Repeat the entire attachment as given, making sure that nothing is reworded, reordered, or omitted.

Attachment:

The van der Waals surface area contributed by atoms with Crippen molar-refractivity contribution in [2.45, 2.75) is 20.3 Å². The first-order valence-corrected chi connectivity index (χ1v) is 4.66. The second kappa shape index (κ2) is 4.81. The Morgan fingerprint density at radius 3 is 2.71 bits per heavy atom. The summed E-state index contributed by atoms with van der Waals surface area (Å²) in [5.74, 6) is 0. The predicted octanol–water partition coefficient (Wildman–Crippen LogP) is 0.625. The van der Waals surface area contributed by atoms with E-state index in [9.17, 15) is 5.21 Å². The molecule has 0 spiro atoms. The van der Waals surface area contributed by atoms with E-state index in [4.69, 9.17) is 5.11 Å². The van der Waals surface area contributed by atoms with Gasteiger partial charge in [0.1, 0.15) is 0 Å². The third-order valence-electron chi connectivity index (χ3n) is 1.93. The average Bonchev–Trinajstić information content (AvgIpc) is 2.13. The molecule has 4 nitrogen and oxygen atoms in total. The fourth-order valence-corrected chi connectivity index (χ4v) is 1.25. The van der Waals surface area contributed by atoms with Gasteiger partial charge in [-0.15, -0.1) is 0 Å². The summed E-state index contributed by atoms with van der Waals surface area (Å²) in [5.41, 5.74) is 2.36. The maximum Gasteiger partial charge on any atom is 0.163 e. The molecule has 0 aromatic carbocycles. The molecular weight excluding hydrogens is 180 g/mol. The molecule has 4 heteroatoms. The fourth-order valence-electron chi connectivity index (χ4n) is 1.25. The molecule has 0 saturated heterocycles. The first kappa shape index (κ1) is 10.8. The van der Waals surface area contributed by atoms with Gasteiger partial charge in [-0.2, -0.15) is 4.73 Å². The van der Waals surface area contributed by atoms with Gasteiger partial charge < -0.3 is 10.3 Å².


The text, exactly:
The van der Waals surface area contributed by atoms with Crippen molar-refractivity contribution in [2.45, 2.75) is 20.3 Å². The first-order valence-corrected chi connectivity index (χ1v) is 4.66. The second kappa shape index (κ2) is 4.81. The Morgan fingerprint density at radius 3 is 2.71 bits per heavy atom. The summed E-state index contributed by atoms with van der Waals surface area (Å²) in [5.74, 6) is 0. The predicted octanol–water partition coefficient (Wildman–Crippen LogP) is 0.625. The van der Waals surface area contributed by atoms with E-state index in [9.17, 15) is 5.21 Å². The molecule has 0 spiro atoms. The van der Waals surface area contributed by atoms with E-state index in [4.69, 9.17) is 5.11 Å². The van der Waals surface area contributed by atoms with Gasteiger partial charge in [0.1, 0.15) is 0 Å². The third-order valence-electron chi connectivity index (χ3n) is 1.93. The average Bonchev–Trinajstić information content (AvgIpc) is 2.13. The molecule has 4 nitrogen and oxygen atoms in total. The fourth-order valence-corrected chi connectivity index (χ4v) is 1.25. The van der Waals surface area contributed by atoms with Gasteiger partial charge in [-0.15, -0.1) is 0 Å². The summed E-state index contributed by atoms with van der Waals surface area (Å²) in [5.41, 5.74) is 2.36. The maximum Gasteiger partial charge on any atom is 0.163 e. The molecule has 0 aromatic carbocycles. The molecular weight excluding hydrogens is 180 g/mol. The molecule has 4 heteroatoms. The fourth-order valence-electron chi connectivity index (χ4n) is 1.25. The molecule has 0 saturated heterocycles. The first kappa shape index (κ1) is 10.8. The van der Waals surface area contributed by atoms with Gasteiger partial charge in [-0.2, -0.15) is 4.73 Å². The van der Waals surface area contributed by atoms with Gasteiger partial charge < -0.3 is 10.3 Å².